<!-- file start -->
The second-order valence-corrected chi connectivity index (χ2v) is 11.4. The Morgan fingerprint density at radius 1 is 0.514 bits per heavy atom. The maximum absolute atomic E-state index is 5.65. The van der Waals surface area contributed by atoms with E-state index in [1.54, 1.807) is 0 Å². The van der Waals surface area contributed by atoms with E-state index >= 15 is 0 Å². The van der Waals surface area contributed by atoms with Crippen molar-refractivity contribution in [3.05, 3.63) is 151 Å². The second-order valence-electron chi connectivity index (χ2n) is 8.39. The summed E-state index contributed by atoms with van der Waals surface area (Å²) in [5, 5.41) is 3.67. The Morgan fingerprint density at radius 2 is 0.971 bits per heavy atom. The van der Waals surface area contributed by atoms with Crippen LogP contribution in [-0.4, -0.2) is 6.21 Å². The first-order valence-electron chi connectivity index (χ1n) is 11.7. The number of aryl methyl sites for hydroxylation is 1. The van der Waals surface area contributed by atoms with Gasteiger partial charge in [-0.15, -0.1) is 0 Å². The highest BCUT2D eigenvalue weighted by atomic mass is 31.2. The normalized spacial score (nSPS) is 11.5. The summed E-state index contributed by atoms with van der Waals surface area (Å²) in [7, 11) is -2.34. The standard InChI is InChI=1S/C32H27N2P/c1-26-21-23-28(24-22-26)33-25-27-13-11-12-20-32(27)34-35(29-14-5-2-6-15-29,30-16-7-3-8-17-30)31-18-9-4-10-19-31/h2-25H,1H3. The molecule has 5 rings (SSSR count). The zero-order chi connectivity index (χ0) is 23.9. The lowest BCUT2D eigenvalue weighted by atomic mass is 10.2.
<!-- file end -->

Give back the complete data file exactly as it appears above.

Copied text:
The second-order valence-corrected chi connectivity index (χ2v) is 11.4. The Morgan fingerprint density at radius 1 is 0.514 bits per heavy atom. The maximum absolute atomic E-state index is 5.65. The van der Waals surface area contributed by atoms with E-state index in [1.54, 1.807) is 0 Å². The van der Waals surface area contributed by atoms with E-state index >= 15 is 0 Å². The van der Waals surface area contributed by atoms with Crippen molar-refractivity contribution in [3.05, 3.63) is 151 Å². The second-order valence-electron chi connectivity index (χ2n) is 8.39. The summed E-state index contributed by atoms with van der Waals surface area (Å²) in [5, 5.41) is 3.67. The Morgan fingerprint density at radius 2 is 0.971 bits per heavy atom. The van der Waals surface area contributed by atoms with Crippen LogP contribution in [-0.4, -0.2) is 6.21 Å². The first-order valence-electron chi connectivity index (χ1n) is 11.7. The number of aryl methyl sites for hydroxylation is 1. The van der Waals surface area contributed by atoms with Gasteiger partial charge in [-0.15, -0.1) is 0 Å². The highest BCUT2D eigenvalue weighted by atomic mass is 31.2. The normalized spacial score (nSPS) is 11.5. The summed E-state index contributed by atoms with van der Waals surface area (Å²) in [7, 11) is -2.34. The standard InChI is InChI=1S/C32H27N2P/c1-26-21-23-28(24-22-26)33-25-27-13-11-12-20-32(27)34-35(29-14-5-2-6-15-29,30-16-7-3-8-17-30)31-18-9-4-10-19-31/h2-25H,1H3. The molecule has 5 rings (SSSR count). The zero-order chi connectivity index (χ0) is 23.9. The lowest BCUT2D eigenvalue weighted by atomic mass is 10.2.